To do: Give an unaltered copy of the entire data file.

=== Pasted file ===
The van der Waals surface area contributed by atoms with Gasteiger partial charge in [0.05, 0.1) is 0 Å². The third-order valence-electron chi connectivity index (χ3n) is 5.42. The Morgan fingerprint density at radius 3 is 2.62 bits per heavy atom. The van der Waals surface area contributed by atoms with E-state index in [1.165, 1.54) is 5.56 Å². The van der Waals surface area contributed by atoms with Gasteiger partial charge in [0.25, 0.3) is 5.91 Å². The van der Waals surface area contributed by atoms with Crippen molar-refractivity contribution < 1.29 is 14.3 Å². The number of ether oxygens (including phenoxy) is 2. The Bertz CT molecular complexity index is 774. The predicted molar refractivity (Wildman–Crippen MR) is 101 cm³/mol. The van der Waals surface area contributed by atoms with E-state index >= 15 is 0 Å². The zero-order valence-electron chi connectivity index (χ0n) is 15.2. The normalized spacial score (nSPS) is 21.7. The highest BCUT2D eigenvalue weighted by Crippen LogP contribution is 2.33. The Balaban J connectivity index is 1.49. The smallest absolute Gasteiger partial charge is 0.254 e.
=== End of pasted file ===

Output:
The van der Waals surface area contributed by atoms with Gasteiger partial charge in [0.05, 0.1) is 0 Å². The third-order valence-electron chi connectivity index (χ3n) is 5.42. The Morgan fingerprint density at radius 3 is 2.62 bits per heavy atom. The van der Waals surface area contributed by atoms with E-state index in [1.165, 1.54) is 5.56 Å². The van der Waals surface area contributed by atoms with Gasteiger partial charge in [0.25, 0.3) is 5.91 Å². The van der Waals surface area contributed by atoms with Crippen molar-refractivity contribution < 1.29 is 14.3 Å². The number of ether oxygens (including phenoxy) is 2. The Bertz CT molecular complexity index is 774. The predicted molar refractivity (Wildman–Crippen MR) is 101 cm³/mol. The van der Waals surface area contributed by atoms with E-state index >= 15 is 0 Å². The zero-order valence-electron chi connectivity index (χ0n) is 15.2. The normalized spacial score (nSPS) is 21.7. The highest BCUT2D eigenvalue weighted by Crippen LogP contribution is 2.33. The Balaban J connectivity index is 1.49. The smallest absolute Gasteiger partial charge is 0.254 e.